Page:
A screen capture moments before a highway crash in Northern Ontario shows what appears to be the driver of a pickup truck on a cellphone. Dramatic video of the crash was shared on social media Tuesday.
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For a split second last Saturday Ralph Ireland thought he and his wife were dead.
The Sioux Lookout couple were driving home from visiting family and presenting a cheque to the Ronald McDonald House in Winnipeg when they crashed into a truck pulling onto the highway near Kenora.
A video shot from Ireland's dashboard camera shows the truck roll right onto the road before Ireland smashes into it.
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"I've looked at that video over a hundred times trying to figure out what I could have done to avoid the accident," Ireland said from his jewellery store in Sioux Lookout Wednesday afternoon.
"We hit the brakes. If we hadn't of we would have ended up hitting his door and probably killing him."
Ireland and his wife Ifka Filipovich saw white when they hit the truck. In that moment Ireland said he thought they were going to die.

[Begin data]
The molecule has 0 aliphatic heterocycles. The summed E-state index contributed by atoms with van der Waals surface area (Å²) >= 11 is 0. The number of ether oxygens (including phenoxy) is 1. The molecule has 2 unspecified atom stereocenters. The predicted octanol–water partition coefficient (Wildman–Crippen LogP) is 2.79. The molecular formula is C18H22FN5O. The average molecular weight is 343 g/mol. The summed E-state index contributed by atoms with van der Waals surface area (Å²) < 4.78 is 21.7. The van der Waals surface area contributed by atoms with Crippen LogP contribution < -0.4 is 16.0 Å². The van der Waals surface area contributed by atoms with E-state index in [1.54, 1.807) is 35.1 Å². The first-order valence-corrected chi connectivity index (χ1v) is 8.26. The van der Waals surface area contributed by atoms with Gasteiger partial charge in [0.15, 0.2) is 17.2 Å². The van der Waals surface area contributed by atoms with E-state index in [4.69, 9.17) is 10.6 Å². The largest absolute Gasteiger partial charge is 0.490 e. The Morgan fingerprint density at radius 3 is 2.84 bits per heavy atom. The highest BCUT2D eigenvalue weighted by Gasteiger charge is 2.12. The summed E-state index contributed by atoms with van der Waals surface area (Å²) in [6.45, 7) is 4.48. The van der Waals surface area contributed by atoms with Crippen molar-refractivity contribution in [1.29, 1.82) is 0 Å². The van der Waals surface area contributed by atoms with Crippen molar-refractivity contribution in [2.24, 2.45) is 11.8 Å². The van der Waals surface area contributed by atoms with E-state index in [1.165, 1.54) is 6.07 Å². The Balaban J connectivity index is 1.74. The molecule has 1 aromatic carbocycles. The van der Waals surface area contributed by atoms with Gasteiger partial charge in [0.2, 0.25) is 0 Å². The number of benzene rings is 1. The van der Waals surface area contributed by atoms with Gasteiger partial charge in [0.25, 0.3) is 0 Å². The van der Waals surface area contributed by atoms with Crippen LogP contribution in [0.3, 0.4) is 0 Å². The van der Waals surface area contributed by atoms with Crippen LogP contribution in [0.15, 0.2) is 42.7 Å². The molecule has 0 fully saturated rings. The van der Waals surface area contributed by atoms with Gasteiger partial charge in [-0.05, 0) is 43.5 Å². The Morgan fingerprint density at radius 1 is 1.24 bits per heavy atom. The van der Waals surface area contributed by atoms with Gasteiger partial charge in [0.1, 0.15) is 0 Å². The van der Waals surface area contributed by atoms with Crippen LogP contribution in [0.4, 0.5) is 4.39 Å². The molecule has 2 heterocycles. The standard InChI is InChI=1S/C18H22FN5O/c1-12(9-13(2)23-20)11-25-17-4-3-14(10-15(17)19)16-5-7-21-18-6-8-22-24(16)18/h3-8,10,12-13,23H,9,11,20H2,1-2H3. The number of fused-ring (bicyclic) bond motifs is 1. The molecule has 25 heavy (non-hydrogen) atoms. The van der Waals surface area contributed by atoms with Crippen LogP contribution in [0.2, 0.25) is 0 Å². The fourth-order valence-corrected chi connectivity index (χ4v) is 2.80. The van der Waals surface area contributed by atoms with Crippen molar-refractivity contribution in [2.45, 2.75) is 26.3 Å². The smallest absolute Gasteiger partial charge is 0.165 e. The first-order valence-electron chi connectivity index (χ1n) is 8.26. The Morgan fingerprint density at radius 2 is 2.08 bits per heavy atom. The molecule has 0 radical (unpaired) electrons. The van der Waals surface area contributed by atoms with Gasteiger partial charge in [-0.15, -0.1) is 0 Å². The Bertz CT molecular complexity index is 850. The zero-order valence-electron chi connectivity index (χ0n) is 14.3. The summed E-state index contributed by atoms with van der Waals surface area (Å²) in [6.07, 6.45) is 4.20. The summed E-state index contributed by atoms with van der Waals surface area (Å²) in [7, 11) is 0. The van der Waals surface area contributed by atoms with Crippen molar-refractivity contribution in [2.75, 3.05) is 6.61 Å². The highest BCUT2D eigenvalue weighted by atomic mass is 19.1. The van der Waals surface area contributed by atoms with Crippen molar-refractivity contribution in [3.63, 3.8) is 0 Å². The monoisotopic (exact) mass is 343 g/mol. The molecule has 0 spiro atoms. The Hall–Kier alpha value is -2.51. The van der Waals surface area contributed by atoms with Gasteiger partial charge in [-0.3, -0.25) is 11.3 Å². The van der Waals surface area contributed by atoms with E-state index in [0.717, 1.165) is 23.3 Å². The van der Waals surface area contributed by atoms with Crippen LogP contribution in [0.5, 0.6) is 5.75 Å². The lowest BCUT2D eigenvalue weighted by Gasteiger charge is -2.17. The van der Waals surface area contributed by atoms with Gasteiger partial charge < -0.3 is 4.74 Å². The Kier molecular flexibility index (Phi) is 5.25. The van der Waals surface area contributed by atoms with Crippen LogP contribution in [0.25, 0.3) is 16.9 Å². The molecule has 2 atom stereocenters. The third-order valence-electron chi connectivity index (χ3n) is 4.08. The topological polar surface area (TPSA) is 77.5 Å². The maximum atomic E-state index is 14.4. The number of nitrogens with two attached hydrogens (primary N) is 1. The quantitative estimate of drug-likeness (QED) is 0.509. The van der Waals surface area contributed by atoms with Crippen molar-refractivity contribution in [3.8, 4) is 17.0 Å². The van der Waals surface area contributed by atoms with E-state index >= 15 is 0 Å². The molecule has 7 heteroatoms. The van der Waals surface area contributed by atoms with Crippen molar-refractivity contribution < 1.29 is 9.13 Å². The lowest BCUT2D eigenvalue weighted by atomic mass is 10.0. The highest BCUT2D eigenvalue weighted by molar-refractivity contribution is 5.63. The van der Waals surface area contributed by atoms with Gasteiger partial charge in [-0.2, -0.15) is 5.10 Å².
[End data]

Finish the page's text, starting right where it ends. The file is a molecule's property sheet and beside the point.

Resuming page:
"I'm very thankful to be alive," he said.
But he's also upset.
Footage from the video shows what appears to be a cell phone in the other driver's hand before the crash. Ireland didn't know that until a reporter from Dryden pointed it out to him.
"He obviously didn't even know we were there until the impact and I'm really upset about that," Ireland said.
He's also upset that insurance probably won't cover all of the money the couple put into their 2006 Chevrolet Duramax to help with mobility issues they have.
But Ireland said he's very grateful for the help he and his wife got from everyone in Kenora during the ordeal, from emergency crews to staff at a local hotel.
Ireland emailed a link to the video to Kenora OPP Tuesday.
OPP say the driver of the pick-up truck was charged March 1, the day of the collision, with failure to yield. Sgt. Shelley Garr said he could faces more charges based on the video.
"Now that we have this information we'll be able to investigate further," she said.
The OPP's distracted driving campaign starts March 8. Garr said it's not just cell phones but anything that takes a person's eyes off the road could be considered distracted driving. Around a dozen fatal collisions have been caused by distracted driving in the region over the past two years. In 2013 the OPP counted more than 670 collisions in the region due to inattentive driving.
"I think the majority of people just think it's not going to happen (to them)," Garr said.
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"Focus on the task you need to be focused on, which is driving."